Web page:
TOP Gear star Jeremy Clarkson has driven in to another storm of controversy by tweeting that he was driving with a beer close at hand.
Clarkson, 54, tweeted: “One of the best drives of my life. Gravel road. M6. Sun going down. iPod playing Blind Faith. Beer in cup holder.”
Clarkson and his Top Gear co-stars are in Australia’s Top End, in the Northern Territory, shooting a special episode of the BBC2 motoring show.
Carole Whittingham, founder of the anti drink-drive charity group Support and Care after Road Deaths and injury (Scard), said: “Personally, I think he is an absolute idiot. He is in the media and he should be setting an example for safe driving.
“He likes to be controversial and this is just one in a long line of some of the stupid things that he has done. I just think that he has got an ego that is far too big. He should be making a good impression on people and giving a good example.”
In response to the tweet Jim Campbell wrote: “If you drink and drive, you’re a bloody idiot” while another follower added: “@JeremyClarkson drink driving eh?”
Another follower called Lucas The Kop Cat replied that “Clarkson is the greatest wind up merchant of his generation. And everybody bit. Top work, Jeremy... :)”
Last week Alicia Castro, the Argentinian ambassador to the UK, demanded a public apology from the BBC following the row over a Top Gear special filmed in the South American country.
The show’s crew had to leave Argentina after trouble erupted when it emerged they were using a Porsche with the registration number H982 FKL, which some people suggested could refer to the Falklands conflict of 1982.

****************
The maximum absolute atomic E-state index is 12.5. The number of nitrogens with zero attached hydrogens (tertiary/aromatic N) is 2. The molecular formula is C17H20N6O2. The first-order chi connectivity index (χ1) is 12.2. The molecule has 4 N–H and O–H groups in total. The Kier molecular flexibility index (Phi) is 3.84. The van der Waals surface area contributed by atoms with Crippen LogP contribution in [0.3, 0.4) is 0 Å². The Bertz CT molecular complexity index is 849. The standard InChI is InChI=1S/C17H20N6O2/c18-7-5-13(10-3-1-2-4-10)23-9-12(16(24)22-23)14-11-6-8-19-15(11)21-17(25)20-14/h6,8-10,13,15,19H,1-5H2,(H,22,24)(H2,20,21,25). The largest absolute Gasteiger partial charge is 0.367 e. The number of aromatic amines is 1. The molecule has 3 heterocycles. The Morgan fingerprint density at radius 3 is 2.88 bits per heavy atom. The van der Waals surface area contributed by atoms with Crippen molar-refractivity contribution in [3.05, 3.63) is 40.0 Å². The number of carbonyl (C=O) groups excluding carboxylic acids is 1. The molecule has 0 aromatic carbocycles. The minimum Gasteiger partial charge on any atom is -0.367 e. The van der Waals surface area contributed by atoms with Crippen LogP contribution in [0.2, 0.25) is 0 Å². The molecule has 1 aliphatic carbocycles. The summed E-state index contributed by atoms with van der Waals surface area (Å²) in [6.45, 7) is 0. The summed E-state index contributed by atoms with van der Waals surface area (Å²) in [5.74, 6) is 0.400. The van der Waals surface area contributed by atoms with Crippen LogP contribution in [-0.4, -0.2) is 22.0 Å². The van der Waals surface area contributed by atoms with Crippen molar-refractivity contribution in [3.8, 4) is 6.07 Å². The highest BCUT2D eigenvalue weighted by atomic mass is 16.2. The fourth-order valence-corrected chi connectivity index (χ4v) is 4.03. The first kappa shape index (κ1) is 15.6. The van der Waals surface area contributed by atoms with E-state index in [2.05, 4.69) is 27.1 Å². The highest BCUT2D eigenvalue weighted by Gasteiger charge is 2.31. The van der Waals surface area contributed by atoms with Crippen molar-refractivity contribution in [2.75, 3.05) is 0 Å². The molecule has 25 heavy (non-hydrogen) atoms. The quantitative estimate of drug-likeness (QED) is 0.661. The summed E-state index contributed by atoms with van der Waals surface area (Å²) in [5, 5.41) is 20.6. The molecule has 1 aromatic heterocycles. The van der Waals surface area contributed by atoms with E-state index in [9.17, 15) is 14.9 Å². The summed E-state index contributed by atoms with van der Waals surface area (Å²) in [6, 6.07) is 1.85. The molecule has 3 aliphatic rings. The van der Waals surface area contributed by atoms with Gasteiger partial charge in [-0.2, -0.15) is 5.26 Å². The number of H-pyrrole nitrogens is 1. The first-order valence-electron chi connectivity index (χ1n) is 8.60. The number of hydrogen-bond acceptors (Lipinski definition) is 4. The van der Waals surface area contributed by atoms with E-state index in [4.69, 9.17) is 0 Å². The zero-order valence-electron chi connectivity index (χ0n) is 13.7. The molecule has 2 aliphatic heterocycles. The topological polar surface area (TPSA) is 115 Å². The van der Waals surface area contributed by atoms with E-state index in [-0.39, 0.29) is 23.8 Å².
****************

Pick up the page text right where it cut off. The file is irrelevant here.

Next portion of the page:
Top Gear executive producer Andy Wilman has denied the number plate was a “stunt” and Clarkson was “shocked” when someone pointed out the link between the number plate and the Falklands War days into filming.
A statement from the embassy said: “Argentine ambassador to the UK Alicia Castro made a formal complaint to the BBC regarding Jeremy Clarkson’s provocative behaviour and offensive remarks towards the government and the Argentine people, following Top Gear’s recent filming in Argentina, calling for the BBC to make a public apology.”
She met the BBC’s director of television, Danny Cohen.
The complaint referred to “serious accusations” Clarkson had made against the Buenos Aires government which he said had made “political capital” out of the issue.
The embassy statement went on: “Furthermore, the Argentine ambassador deeply regretted Jeremy Clarkson’s entirely false accusations of alleged resentment against British citizens in Argentina.”
A BBC spokeswoman said it had received a complaint and “will apply its usual processes”.
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